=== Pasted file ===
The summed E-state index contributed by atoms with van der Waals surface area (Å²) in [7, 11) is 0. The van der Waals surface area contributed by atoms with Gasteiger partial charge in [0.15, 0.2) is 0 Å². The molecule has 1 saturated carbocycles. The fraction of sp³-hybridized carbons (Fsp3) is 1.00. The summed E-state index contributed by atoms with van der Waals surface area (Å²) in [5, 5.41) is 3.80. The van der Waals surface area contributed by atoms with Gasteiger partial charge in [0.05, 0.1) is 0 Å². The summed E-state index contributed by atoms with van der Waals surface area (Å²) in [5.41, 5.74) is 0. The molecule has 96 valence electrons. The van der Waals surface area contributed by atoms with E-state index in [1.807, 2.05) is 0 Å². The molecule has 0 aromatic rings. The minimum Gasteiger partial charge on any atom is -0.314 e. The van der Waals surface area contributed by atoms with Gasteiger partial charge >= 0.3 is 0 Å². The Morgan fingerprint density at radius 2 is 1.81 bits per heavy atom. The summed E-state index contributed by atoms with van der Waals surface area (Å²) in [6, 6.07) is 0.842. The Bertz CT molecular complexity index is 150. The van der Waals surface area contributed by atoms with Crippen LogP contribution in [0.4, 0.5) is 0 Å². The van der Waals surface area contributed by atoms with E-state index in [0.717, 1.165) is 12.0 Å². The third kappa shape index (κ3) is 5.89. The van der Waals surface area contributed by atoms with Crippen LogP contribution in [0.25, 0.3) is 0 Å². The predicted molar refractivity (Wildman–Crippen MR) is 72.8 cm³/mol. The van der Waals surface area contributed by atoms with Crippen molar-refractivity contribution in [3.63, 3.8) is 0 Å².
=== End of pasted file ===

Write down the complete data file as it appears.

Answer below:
The summed E-state index contributed by atoms with van der Waals surface area (Å²) in [7, 11) is 0. The van der Waals surface area contributed by atoms with Gasteiger partial charge in [0.15, 0.2) is 0 Å². The molecule has 1 saturated carbocycles. The fraction of sp³-hybridized carbons (Fsp3) is 1.00. The summed E-state index contributed by atoms with van der Waals surface area (Å²) in [5, 5.41) is 3.80. The van der Waals surface area contributed by atoms with Gasteiger partial charge in [0.05, 0.1) is 0 Å². The summed E-state index contributed by atoms with van der Waals surface area (Å²) in [5.41, 5.74) is 0. The molecule has 96 valence electrons. The van der Waals surface area contributed by atoms with E-state index in [1.807, 2.05) is 0 Å². The molecule has 0 aromatic rings. The minimum Gasteiger partial charge on any atom is -0.314 e. The van der Waals surface area contributed by atoms with Gasteiger partial charge >= 0.3 is 0 Å². The Morgan fingerprint density at radius 2 is 1.81 bits per heavy atom. The summed E-state index contributed by atoms with van der Waals surface area (Å²) in [6, 6.07) is 0.842. The Bertz CT molecular complexity index is 150. The van der Waals surface area contributed by atoms with Crippen LogP contribution in [0.4, 0.5) is 0 Å². The van der Waals surface area contributed by atoms with E-state index in [0.717, 1.165) is 12.0 Å². The third kappa shape index (κ3) is 5.89. The van der Waals surface area contributed by atoms with Crippen LogP contribution in [0.25, 0.3) is 0 Å². The predicted molar refractivity (Wildman–Crippen MR) is 72.8 cm³/mol. The van der Waals surface area contributed by atoms with Crippen molar-refractivity contribution in [3.63, 3.8) is 0 Å².